“Not at all. They’re saying everything’s fine – rather too loudly if you ask me, but there you are. Frankly, if they’re not registering a claim, I don’t want to waste my limited time clearing it up. But these things do tend to bite one on the backside. It’s a big old tub and they’re covered for a pretty penny. Best to flag it, that's all.” There were a couple of nods around the table. It was probably nothing, but it might be fraud. Sink an old empty ship. Agree to take on an expensive, fragile cargo - furs or radios - which you also transport by land to the dockside. Then claim the ship sank with the cargo on board: you get paid out for the full ship, but you still have the cargo. And no one's going to send divers down looking to see if the waterlogged fur or fried radios are really down there. Not a trick you could pull often, but if the Prussian owners were in financial trouble...
“You’re right. I’ll go out there.”
Gloria looked up at me from her pad. I wasn’t going to let her win this one. If I handed this off to someone else, it would probably not be looked into at all and I’d spend the rest of the week making chains of paperclips in my office. I’d come out of my chat with Dr Ryman feeling ready to take on the world, and I wasn’t about to waste that energy.
“It’s a simple fact-find. I’ll fly out to Athens and take a look myself – it’s most likely an identification error. I’ll be back the day after tomorrow.”
“What about your wedding preparations? Won’t your fiancée want – “
“That’s all under control. Hugo: ask your girl to copy the file for me. I’ll get myself on the next flight. Any other business?”
Gloria’s jaw seemed to be working itself loose but no words were forthcoming.
“Very good. Thank you, gentlemen.”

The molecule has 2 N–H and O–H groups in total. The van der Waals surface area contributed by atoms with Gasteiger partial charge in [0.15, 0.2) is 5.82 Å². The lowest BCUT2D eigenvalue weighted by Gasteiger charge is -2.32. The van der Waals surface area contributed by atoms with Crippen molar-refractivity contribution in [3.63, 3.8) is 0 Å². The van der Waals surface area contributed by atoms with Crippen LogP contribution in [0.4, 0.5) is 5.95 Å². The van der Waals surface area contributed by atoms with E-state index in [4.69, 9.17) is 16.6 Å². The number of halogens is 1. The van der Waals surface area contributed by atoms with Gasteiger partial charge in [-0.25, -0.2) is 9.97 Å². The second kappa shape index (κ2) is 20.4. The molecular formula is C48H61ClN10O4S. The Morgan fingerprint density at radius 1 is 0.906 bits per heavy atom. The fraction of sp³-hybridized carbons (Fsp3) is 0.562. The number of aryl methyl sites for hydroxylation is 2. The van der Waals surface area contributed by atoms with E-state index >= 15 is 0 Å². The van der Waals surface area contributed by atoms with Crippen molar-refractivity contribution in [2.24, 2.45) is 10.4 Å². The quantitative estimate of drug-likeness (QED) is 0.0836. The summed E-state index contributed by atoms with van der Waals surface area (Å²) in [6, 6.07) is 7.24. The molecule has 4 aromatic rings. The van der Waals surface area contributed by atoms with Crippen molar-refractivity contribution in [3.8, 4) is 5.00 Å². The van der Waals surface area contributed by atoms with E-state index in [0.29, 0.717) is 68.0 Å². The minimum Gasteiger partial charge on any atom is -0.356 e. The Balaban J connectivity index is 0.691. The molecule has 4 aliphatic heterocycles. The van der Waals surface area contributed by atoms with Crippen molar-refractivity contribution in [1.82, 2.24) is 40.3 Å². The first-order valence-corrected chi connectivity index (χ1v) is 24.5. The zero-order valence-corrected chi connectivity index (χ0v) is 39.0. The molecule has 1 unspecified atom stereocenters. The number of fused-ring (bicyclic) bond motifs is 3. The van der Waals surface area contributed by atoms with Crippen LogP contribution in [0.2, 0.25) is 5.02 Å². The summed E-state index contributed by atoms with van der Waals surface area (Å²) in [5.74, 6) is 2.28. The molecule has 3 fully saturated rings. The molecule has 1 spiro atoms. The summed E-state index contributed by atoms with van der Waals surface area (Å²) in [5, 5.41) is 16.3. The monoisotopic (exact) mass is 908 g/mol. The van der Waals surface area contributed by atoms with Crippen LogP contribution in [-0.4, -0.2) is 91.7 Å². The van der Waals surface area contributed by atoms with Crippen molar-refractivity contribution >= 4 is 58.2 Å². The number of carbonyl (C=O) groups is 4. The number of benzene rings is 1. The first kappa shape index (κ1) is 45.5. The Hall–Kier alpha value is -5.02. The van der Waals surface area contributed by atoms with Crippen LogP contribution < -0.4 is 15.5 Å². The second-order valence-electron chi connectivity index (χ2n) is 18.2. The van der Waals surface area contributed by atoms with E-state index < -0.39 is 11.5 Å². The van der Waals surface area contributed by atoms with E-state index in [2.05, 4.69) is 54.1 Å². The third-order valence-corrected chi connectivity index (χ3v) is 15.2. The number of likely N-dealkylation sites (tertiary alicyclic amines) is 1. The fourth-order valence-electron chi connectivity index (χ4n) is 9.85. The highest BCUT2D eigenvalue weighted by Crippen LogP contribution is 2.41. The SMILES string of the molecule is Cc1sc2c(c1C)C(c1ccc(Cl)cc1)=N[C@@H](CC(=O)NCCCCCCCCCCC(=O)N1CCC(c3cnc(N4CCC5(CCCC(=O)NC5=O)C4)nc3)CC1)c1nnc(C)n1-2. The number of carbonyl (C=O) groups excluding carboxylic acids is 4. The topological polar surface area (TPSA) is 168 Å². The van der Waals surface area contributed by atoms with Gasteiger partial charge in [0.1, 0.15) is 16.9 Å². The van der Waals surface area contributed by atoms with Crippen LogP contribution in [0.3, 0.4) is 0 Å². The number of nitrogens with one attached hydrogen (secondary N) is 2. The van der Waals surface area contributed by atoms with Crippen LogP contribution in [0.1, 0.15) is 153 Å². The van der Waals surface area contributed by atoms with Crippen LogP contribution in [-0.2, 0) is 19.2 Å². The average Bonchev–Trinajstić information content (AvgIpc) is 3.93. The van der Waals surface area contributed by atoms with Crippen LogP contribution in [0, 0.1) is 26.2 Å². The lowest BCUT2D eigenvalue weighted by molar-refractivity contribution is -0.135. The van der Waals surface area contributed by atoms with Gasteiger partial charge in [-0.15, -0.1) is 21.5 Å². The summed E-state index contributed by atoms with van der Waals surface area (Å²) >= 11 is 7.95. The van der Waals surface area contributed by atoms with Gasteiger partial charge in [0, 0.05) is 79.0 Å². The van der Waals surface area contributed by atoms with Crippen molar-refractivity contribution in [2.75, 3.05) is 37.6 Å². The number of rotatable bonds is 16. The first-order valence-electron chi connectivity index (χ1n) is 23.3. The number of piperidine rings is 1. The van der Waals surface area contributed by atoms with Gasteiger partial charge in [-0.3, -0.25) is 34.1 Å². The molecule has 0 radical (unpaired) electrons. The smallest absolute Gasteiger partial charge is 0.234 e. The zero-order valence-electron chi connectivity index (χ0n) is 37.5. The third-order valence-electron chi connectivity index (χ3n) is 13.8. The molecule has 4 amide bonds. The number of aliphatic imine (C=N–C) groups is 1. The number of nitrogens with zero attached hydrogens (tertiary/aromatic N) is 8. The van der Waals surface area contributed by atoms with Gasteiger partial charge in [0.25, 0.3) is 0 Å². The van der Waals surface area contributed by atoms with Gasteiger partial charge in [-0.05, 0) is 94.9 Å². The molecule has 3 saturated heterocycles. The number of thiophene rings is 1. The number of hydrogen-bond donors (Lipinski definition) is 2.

Fifteen minutes later, Hugo’s secretary delivered a brown folder to my office. The Lasserre. The name still tinkled like a shaken chandelier. A Norwegian-designed supertanker, built in France, owned by Prussians (although the paperwork seemed a little uncertain on that point), registered in Midway, sunk off Greece on its way to Egypt, insured by Ludgate & Smythe of London. I’d perhaps oversimplified the complexity of the problem during the meeting. This was a case I could get my teeth into.
With the folder under my arm, I left the office and headed for the stairs, passing Gloria’s desk. She stood as I approached.
“Mabel has been leaving messages. She said she’d be here in half an hour. Then she said she’d be here in 20 minutes. She’s probably only ten minutes away now. Don’t you want to hold on so she can sort out your travel arrangements?”
“I’m quite capable of booking a flight on my own. I’m going to grab an overnight bag and head straight to the airport. Tell Mabel not to worry. I’m sure she’ll find plenty of work to keep her busy until Wednesday.”
With that, I strode to the door, down the stairs, and out into Lime Street with a sense of freedom and purpose that I hadn’t felt in weeks. I was out on my own.